Ronald Lehman, Daniel Riew, Klaus Schnake
The side of the incision, left or right mainly depends on the surgeons' preference.
With a left sided approach the course of the recurrent laryngeal nerve is more predictable.
Be using a right sided approach the same nerve can be visualized and protected.
The transverse incision is made at the level required. A transverse incision will give a better cosmetic outcome.
Injuries of the esophagus can be associated with fractures or occur as a complication of the approach.
In addition to the tracheo tube a nasogastric tube should be inserted to better identify and thus help prevent accidental injury to the esophagus.
These are serious and potentially lethal complications. Consultation with thoracic or ENT surgeons should be obtained.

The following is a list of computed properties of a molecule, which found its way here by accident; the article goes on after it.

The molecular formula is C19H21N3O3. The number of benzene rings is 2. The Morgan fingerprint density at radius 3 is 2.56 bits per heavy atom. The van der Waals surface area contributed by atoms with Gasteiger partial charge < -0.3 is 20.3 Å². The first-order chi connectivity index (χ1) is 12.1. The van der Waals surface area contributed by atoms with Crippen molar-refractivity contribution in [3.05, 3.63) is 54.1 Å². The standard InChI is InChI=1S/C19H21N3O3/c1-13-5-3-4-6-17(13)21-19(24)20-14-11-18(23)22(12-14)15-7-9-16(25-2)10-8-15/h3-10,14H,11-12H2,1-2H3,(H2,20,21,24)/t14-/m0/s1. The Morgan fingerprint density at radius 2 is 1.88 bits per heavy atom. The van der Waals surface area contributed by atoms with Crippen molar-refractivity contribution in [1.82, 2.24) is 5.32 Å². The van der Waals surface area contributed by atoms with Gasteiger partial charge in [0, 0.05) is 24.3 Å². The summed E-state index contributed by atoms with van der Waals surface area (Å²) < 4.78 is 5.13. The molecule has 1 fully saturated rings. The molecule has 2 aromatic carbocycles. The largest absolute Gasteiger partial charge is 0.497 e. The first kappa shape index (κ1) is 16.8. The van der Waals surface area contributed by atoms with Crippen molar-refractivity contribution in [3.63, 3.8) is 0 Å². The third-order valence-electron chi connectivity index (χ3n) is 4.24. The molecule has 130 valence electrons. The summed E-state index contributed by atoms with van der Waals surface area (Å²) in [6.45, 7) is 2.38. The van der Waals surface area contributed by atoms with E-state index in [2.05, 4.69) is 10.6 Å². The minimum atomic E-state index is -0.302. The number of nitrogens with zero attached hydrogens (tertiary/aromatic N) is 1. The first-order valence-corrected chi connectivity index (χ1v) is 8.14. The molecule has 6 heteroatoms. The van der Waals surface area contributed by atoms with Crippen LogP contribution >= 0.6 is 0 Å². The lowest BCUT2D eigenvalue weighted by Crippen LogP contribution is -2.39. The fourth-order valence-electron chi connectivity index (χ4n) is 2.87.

Platysma muscle is transected in line with the skin incision.
The deep cervical fascia is identified and divided along the anteromedial border of the sternocleidomastoid muscle.
A finger is then used for blunt dissection between the carotid sheath laterally and trachea and esophagus medially down to the prevertebral fascia.
Note: In case of carotid artery injury direct pressure should be applied and vascular surgery consultation requested urgently.
The prevertebral fascia is cut longitudinally allowing direct visualization of the vertebra and the longus colli muscle.
The level is verified with fluoroscopy.
The longus coli muscle is mobilized and distractors are placed.
The recurrent laryngeal nerve is identified and protected.
The platysma muscle is sutured followed by a subcutaneous and skin closure.
A wound drain is inserted through a separate stab incision.